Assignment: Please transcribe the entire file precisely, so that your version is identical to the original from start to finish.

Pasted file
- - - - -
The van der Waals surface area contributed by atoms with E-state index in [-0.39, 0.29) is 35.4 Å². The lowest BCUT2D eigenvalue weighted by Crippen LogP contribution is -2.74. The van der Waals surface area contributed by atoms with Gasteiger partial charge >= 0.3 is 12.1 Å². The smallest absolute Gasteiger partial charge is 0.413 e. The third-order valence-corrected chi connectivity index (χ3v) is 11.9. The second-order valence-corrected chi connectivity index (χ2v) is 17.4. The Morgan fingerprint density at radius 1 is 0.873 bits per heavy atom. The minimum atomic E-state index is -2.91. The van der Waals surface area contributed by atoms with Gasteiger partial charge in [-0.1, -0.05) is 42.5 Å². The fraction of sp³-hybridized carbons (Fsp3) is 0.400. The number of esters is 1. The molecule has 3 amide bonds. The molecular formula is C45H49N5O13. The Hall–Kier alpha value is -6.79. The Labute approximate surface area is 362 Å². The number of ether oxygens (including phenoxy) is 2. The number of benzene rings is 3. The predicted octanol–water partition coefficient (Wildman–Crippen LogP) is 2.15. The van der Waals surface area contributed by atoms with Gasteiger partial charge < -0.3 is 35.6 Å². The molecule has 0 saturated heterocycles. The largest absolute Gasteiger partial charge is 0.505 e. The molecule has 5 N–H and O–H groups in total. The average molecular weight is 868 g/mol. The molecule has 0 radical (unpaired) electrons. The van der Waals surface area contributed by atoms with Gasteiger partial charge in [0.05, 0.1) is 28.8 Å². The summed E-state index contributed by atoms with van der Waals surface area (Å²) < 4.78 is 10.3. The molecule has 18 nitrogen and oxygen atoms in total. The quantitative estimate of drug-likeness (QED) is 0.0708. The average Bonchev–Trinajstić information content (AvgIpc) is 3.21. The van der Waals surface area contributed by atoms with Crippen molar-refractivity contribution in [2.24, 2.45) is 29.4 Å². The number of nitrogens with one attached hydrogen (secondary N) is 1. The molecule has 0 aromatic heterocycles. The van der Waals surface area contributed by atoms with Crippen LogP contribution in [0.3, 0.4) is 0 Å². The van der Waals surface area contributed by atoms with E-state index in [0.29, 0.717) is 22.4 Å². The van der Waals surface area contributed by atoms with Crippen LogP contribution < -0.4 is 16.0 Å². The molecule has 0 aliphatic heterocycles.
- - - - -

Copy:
The van der Waals surface area contributed by atoms with E-state index in [-0.39, 0.29) is 35.4 Å². The lowest BCUT2D eigenvalue weighted by Crippen LogP contribution is -2.74. The van der Waals surface area contributed by atoms with Gasteiger partial charge >= 0.3 is 12.1 Å². The smallest absolute Gasteiger partial charge is 0.413 e. The third-order valence-corrected chi connectivity index (χ3v) is 11.9. The second-order valence-corrected chi connectivity index (χ2v) is 17.4. The Morgan fingerprint density at radius 1 is 0.873 bits per heavy atom. The minimum atomic E-state index is -2.91. The van der Waals surface area contributed by atoms with Gasteiger partial charge in [-0.1, -0.05) is 42.5 Å². The fraction of sp³-hybridized carbons (Fsp3) is 0.400. The number of esters is 1. The molecule has 3 amide bonds. The molecular formula is C45H49N5O13. The Hall–Kier alpha value is -6.79. The Labute approximate surface area is 362 Å². The number of ether oxygens (including phenoxy) is 2. The number of benzene rings is 3. The predicted octanol–water partition coefficient (Wildman–Crippen LogP) is 2.15. The van der Waals surface area contributed by atoms with Gasteiger partial charge < -0.3 is 35.6 Å². The molecule has 0 saturated heterocycles. The largest absolute Gasteiger partial charge is 0.505 e. The molecule has 5 N–H and O–H groups in total. The average molecular weight is 868 g/mol. The molecule has 0 radical (unpaired) electrons. The van der Waals surface area contributed by atoms with Gasteiger partial charge in [0.05, 0.1) is 28.8 Å². The summed E-state index contributed by atoms with van der Waals surface area (Å²) < 4.78 is 10.3. The molecule has 18 nitrogen and oxygen atoms in total. The quantitative estimate of drug-likeness (QED) is 0.0708. The average Bonchev–Trinajstić information content (AvgIpc) is 3.21. The van der Waals surface area contributed by atoms with Crippen molar-refractivity contribution in [2.24, 2.45) is 29.4 Å². The number of nitrogens with one attached hydrogen (secondary N) is 1. The molecule has 0 aromatic heterocycles. The van der Waals surface area contributed by atoms with Crippen LogP contribution in [0.3, 0.4) is 0 Å². The van der Waals surface area contributed by atoms with E-state index in [0.29, 0.717) is 22.4 Å². The van der Waals surface area contributed by atoms with Crippen LogP contribution < -0.4 is 16.0 Å². The molecule has 0 aliphatic heterocycles.